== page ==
Home India 2010 The mobile web? No, it’s the social web

The mobile web? No, it’s the social web

by david.nunes
Sagar ChandaIssue:India 2010
Article no.:12
Topic:The mobile web? No, it’s the social web
Author:Sagar Chanda
Title:Country Manager, India
Organisation:Opera Software
PDF size:180KB

About author

Sagar Chandha heads Opera Software’s operations in India. Mr ChandhaHe joined the company’s Norway HQ in 2003 and was an essential member of the marcomm team that delivered Opera’s web-based services. In 2006 he moved to India to set up and manage Opera’s Indian office and operations from Chandigarh. Mr ChandhaHe has since developed the office into an offshore engineering centre to develop Opera Widgets and Unite Applications. Chandna also manages Opera’s sales and marketing efforts in the Indian subcontinent. Sagar ChandhaChandna holds a Bachelor’s Degree in Computer Applications from Indira Gandhi University in India, an A Level diploma with India’s Department of Information Technology, and an application developer diploma from IBM.

Article abstract

User growth of social networks in India is outstripping even the growth in mobile web usage. The mobile web is rapidly becoming the social web. The resulting bandwidth load on networks is considerable. But new technologies are evolving that will allow most content to be displayed inside the web browser. Making existing web applications work on mobile phones would be a more sustainable solution than multiple, separate applications that run on a variety of handsets. The mobile web itself, rather than standalone mobile applications, could become the winning platform on mobile.

Full Article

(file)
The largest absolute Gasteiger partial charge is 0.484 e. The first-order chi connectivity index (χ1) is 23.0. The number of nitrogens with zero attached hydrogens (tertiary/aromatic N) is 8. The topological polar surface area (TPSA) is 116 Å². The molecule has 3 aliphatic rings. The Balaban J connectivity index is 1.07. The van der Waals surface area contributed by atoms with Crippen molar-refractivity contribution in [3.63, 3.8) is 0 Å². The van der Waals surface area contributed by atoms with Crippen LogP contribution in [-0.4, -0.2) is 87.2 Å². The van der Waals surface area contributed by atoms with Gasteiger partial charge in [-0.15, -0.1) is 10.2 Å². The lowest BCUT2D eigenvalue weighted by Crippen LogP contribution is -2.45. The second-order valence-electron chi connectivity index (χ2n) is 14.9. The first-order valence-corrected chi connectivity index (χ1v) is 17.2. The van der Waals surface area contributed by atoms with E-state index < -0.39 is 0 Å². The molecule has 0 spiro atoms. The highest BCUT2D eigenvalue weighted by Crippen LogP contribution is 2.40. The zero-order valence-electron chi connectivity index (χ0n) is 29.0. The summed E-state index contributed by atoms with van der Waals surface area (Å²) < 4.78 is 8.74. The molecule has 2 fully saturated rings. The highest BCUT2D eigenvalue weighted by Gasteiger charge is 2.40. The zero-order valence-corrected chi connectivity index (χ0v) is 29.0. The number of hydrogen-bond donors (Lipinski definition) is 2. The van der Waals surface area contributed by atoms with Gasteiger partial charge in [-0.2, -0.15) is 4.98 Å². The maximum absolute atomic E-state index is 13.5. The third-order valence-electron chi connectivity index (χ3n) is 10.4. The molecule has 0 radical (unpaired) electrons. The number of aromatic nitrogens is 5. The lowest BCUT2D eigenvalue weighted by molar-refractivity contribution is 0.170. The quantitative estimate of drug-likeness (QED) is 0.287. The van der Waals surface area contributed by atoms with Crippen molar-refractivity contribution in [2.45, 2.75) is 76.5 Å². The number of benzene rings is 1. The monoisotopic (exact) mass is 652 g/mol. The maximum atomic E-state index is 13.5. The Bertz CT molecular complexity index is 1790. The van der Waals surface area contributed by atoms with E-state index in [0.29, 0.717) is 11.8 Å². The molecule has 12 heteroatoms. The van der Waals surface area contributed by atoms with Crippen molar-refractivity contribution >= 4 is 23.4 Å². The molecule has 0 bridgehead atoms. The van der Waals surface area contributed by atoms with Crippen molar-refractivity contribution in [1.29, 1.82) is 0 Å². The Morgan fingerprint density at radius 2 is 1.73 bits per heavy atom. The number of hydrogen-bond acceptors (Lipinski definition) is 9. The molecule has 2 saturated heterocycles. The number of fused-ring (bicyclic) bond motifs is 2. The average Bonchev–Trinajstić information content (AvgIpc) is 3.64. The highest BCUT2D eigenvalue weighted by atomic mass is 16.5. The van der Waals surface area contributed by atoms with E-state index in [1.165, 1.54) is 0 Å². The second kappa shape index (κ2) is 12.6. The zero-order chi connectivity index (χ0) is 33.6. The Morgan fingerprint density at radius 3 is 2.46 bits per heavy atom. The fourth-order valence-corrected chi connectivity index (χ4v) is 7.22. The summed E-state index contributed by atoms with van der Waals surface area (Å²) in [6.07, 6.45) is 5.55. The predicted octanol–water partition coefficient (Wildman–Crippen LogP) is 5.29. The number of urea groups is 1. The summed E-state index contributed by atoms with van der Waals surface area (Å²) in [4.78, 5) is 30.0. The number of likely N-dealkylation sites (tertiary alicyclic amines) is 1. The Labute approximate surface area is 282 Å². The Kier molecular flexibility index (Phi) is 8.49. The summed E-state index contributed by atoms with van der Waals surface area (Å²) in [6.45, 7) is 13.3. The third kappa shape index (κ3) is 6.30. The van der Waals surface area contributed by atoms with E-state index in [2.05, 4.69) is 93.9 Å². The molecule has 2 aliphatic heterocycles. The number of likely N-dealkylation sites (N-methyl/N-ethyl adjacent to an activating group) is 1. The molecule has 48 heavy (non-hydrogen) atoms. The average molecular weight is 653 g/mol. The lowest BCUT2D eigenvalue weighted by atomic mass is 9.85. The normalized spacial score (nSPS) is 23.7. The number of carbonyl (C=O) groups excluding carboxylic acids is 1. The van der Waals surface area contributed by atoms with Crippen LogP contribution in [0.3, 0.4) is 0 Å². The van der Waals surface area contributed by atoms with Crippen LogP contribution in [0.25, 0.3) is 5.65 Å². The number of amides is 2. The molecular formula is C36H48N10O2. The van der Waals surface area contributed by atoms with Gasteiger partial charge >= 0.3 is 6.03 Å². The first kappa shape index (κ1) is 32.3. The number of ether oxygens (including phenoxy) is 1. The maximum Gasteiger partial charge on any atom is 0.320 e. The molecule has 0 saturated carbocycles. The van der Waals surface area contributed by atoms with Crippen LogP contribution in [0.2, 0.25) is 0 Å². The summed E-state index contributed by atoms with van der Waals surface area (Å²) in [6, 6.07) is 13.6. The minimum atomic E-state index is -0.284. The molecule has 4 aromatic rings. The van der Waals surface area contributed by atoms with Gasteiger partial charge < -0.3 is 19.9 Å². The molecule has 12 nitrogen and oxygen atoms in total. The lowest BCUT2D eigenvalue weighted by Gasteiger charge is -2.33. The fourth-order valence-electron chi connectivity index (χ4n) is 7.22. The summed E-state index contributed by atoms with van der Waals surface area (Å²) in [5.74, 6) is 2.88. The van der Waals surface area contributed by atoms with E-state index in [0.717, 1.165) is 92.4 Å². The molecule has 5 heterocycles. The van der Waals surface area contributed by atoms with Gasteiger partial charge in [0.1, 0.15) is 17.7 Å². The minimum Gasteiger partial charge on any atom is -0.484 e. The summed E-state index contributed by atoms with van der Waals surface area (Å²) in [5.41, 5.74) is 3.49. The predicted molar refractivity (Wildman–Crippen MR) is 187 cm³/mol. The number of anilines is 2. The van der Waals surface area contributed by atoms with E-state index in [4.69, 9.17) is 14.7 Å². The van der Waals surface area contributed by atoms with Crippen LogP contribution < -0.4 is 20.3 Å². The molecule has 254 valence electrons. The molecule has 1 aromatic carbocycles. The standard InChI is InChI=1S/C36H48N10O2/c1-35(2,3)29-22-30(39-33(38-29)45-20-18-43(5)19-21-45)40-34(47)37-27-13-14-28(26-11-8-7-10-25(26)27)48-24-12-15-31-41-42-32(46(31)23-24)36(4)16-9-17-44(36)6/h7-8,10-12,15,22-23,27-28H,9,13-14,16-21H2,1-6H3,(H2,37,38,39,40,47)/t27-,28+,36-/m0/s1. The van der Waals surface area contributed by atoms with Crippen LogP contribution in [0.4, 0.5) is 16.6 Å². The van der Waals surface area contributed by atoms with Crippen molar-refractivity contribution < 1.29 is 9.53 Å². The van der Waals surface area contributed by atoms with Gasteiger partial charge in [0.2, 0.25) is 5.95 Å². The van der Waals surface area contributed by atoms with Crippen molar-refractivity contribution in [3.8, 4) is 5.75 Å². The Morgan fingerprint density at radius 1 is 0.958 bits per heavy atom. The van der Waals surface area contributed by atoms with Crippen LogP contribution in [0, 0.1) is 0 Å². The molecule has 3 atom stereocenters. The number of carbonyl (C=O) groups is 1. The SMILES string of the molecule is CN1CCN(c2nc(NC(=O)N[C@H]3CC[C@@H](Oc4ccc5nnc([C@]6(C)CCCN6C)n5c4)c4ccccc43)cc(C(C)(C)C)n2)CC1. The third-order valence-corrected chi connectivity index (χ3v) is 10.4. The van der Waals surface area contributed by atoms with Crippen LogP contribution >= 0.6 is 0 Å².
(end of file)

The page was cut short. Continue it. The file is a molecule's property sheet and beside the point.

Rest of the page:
The web as we know it is evolving, right in front of our eyes. We can see it in the growth of devices such as the iPhone. We can see it in the adoption curve of the Opera Mini web browser. The web is going mobile. Let’s test your imagination. Think of all the innovation the web has seen so far. Think of the impact the web has made on your life and the lives of others – the growth of Facebook, the rise of Twitter. Think of how we conduct our lives differently now than we did five – or even three – years ago. All those changes have taken place, yet just 25 per cent of the world’s population has access to the web. More than 60 per cent of the world’s population has access to a mobile phone. If you think the web has made extraordinary leaps, you haven’t seen anything yet. In five years’ time we will no longer distinguish between ‘the web’ on our laptops and the ‘mobile web’. There will simply be the web. How people connect to the web will differ based on what device they have available. Indeed, your phone might be your primary device to connect to the web. When you go to work, perhaps you will connect your phone to a monitor and – voila! – instant desktop computing. The rise of smartphones undoubtedly plays a part in fuelling this phenomenon but, contrary to all the news reports about Apple and Android, I do not believe that this is the chief driver for mobile web growth. After all, although it is the fastest-growing segment of the phone market, smartphone sales account for only 13 per cent of all phone sales. I believe the biggest driver of change is the basic human desire to connect with others. The web is the perfect way for people to stay in touch and the mobile phone is certainly the most appropriate device. According to Opera’s State of the Mobile Web Report, which tracks trends on the mobile web, the most popular mobile phone for browsing the mobile web in India is the Nokia 5130. The Nokia 2700, one of their classic series, is the second. These are not high-end smartphones, yet people using them still want to access the web. Social networks clearly account for a large percentage of mobile web users. Over the past year, Orkut usage in India surged 189 per cent. But Orkut wasn’t alone: Facebook usage in India jumped 431 per cent, users of Peperonity grew 453 per cent, and, perhaps most overwhelming, visitors to Mocospace, a mobile social network, jumped 85,000 per cent. No, the comma is not a typo. It turns out that 2009 was a good year for the mobile web in India. Usage increased more than 245 per cent, yet page views increased at a faster rate: 266 per cent. These numbers tell us that more people are browsing more pages. But it also means each person is browsing more pages on the mobile web than they did in the previous year. But user growth of social networks in India is outstripping even the growth in mobile web usage. In other words, the mobile web is rapidly becoming the social web. Social interaction is sewing a new pattern in the fundamental fabric of the web. As more mobile phones connect to the web, new technologies are evolving that will ensure most content can be displayed inside the web browser. HTML5 holds great promise in this regard. Rather than a web reliant on plug-ins such as Flash and Silverlight, to name just two, HTML5 allows rich content, such as video, to run directly in the browser. This will help improve the stability of the browser and reduce processor cycles. Battery life may also be improved. HTML5 will help bring rich content to more people regardless of the phone they possess. You will no longer need a high-end phone with a full web browser to watch YouTube clips. This means light, proxy-based browsers will be able to handle more than they can today. As proxy – or server-based-browsers expand their domain, the bandwidth load on networks can be better managed. The iPhone is a good example of what happens when mobile data traffic expands faster than network operators anticipated. You have undoubtedly seen the headlines. Network operators are struggling to keep up with the load brought upon their networks. The size of a web page is often trivial: a few kilobytes here, a few there. But multiply this over billions of pages and the resulting network load is anything but trivial. Safari on the iPhone and many other mobile web browsers pull down all that data to the handset, but proxy-based browsers can reduce the size of web pages up to 90 per cent. This helps mobile operators reduce capital expenditures and more effectively manage the expansion of their network. Even with server-based web browsers, operators will need to expand their networks, both for greater speeds and greater capacity. The web is about to expand dramatically. Perhaps the mobile web will help solve the last mile problem. For many people fixed broadband or even dial-up connectivity is unavailable to them because of where they live. Mobile phone towers, however, reach considerably more people and with less cost to the environment. As mobile data can cost-effectively reach more people than wired connections, we can also reduce the need for power-hungry laptops. For some people, their first experience with the web will be a mobile one. It can be a life-changing experience. They will have an educational resource that far surpasses a library. They will be able to find people who share similar interests, have the same fears and familiar beliefs. They will discover new ideas which can in turn help their families and create new opportunities. A major part of India’s population lives in villages. Connecting them to the web via mobile devices can further development initiatives, such as e-voting, micro-finance, e-banking and even disaster preparedness. The government of Andhra Pradesh already has a government portal that citizens can access in specified Rajiv Internet village centres. As more of these services can be conducted via the mobile web, we can reduce infrastructure costs while serving many more people. These efforts are already in motion. The Telecom Regulatory Authority of India has recently announced a National Forum on Mobile Applications that will explore how to use mobile applications, and presumably, the mobile web, for sustainable development and growth. This meeting will touch on many of the key areas where mobile technologies can improve lives and livelihoods, including telemedicine, education, agriculture and banking. This is an honourable and welcome initiative. However I must caution our leaders to look at the mobile web itself, rather than standalone mobile applications, as the solution. Making existing web applications work on mobile phones is a more sustainable and pragmatic solution than cranking out multiple, separate applications that should run on a variety of handsets. I believe the web will be the winning platform on mobile, just as it is currently winning on the wired web. The web wins because it crosses all platforms. Rather than create a separate application for Windows, then Mac, then Linux computers, we are free to create for just one platform: the web. The need to rely on the web is even more acute on mobile devices. The variety of mobile operating systems, many of which are proprietary, and wildly differing handset capabilities, create a complex nightmare for anyone attempting to author mobile applications. A far better solution is to consider either mobile web applications or W3C widgets (which are simply web pages anyway) to ensure these applications reach their intended users. Our mobile phones are changing, yet their purpose remains the same. Before, we relied on our mobile phones to place calls and both send and receive messages. Now, we use our phones to access Facebook and Twitter. Yet we still use mobile phones to maintain our connections with one another. All of the changes we have seen and will see spring from our basic need to reach out and connect with friends, tell our stories and share parts of ourselves. We have always formed ‘social’ networks. Today, we can just as easily interact with people as close as next door or as far away as another continent. Social networks are not only changing how we interact with one another, they are changing how we interact with the web itself. Now it is up to us. By extending the reach of the web to the next billion people, we can truly begin to unlock its vast potential, and perhaps, just a bit of our own.